Compensation and Recognition: Workplace Lifelines
Owning a car means accepting the fact that your car will need continuous fixes, updates, and servicing. As frustrating as it is, filling the gas tank, changing the oil, and putting on new tires are all completely necessary to the healthy life of an automobile.
Similarly, if you want your organization’s employees to work at their most effective capacities, those employees will need some tuning up of their own. Recognition and compensation are the keys to keeping your team working like a well-oiled machine. Without a plan that constantly changes and scales to meet employee needs, you risk losing employees and interested applicants.
Time for a Tune-Up
According to PayScale’s 2015 Compensation Best Practice Report, the top reasons employees left their jobs last year were for personal reasons and to look for higher pay, closely followed by seeking advancement. A majority of those who left for personal reasons admit that “healthcare and social assistance” was the driving factor. This trend is not new, nor is it only seen in small or medium-sized companies. A quick search of Glassdoor’s company reviews will reveal just how much employees value benefits and rewards.
According to PayScale’s report, employees’ reasons for leaving their jobs breakdown like so:
• 21 percent of employees left their jobs for personal reasons;
• 28 percent of employees listed “healthcare and social assistance” as the number one personal reason for leaving a company;
• 21 percent of employees left their jobs to seek higher pay elsewhere.
• 18 percent of employees left their jobs to pursue advancement elsewhere.
Though organizations of all sizes should be concerned with the reported top reasons for why employees leave, it is the medium-sized and small businesses that are more likely to adjust compensation and benefits in order to improve retention rates. Size and reputation can only do so much in the way of enticing candidates and engaging employees.
No More Stalling
At this time, only 47 percent of employees feel that they are paid fairly for the work that they are doing, and only 44 percent believe that there is a link between their performance and their compensation, according to research from Hay Group. This disconnect is more than just an issue of receiving a small paycheck for a big job; employees need to know that the companies for which they work respect their labor, and they also need to see how their deliverables affect their teams’ objectives.
In order to help employees feel accomplished, employers need to communicate company-wide goals and values, as well as offer rewards for jobs well done. According to SHRM, “meaningfulness of job” is very important to 41 percent of employees, which relates ClearCompany’s finding that over 70 percent of highly engaged employees report that they not only know, but also understand the importance of their roles to their organizations’ success.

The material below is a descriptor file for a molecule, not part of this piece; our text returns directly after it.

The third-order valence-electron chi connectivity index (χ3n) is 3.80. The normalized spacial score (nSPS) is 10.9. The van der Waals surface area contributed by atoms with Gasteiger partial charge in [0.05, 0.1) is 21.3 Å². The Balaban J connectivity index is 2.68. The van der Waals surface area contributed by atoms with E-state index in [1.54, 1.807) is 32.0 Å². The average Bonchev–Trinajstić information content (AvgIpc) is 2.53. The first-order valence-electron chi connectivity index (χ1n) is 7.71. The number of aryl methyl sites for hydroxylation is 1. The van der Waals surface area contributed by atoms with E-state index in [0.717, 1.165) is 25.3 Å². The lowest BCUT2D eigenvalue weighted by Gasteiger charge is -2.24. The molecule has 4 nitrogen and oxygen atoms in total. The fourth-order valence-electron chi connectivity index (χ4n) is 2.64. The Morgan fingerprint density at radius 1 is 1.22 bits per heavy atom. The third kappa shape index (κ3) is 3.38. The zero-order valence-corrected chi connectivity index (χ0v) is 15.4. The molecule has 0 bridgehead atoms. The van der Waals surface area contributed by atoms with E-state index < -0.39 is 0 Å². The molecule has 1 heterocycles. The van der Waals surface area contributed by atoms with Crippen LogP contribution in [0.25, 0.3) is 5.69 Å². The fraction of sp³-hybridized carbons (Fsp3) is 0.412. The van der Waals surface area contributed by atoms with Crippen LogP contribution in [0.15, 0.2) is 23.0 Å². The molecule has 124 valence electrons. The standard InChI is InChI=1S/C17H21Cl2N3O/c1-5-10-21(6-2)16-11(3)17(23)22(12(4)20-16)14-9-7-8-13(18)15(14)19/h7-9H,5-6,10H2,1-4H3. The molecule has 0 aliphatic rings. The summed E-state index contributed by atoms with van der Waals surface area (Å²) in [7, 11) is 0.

The average base salary rate for 2015 is expected to increase by 3 percent across all industries, which is pretty uplifting, since pay and performance are still closely linked. However, “money” is not necessarily synonymous with “engaged and productive employees.” In fact, even though we often think of “compensation” as matter of benefits and salaries, there are other ways that employers can “compensate” employees for their good work — including employee recognition programs.
Recognition efforts can start as soon as tomorrow and take only a little time and money to kick off. For example, you could consider planning short meetings that focus on weekly, monthly, or quarterly wins. Simply discussing a job well done with the team can have amazingly positive results.
Peer-to-peer recognition programs are 35 percent more likely to have a positive impact on financial results than manager-only recognition programs, according to Officevibe. Encourage team outings or get togethers: friendship and camaraderie in the workplace will leave 57 percent of 18-24-year-old employees happy and 50 percent motivated, according to LinkedIn.
Writing for GreenJobInterview, Greg Rokos states that 57 percent of companies made employee retention one of their top goals in 2014. Still, it seems that smaller companies are more likely to adjust their compensation packages for the sole purpose of improving retention rates — and yet, companies of all sizes should be doing just that. While building effective compensation and recognition programs seems difficult, these programs are extremely important in helping employees feel appreciated — which will make them more likely to perform well and stick around for longer.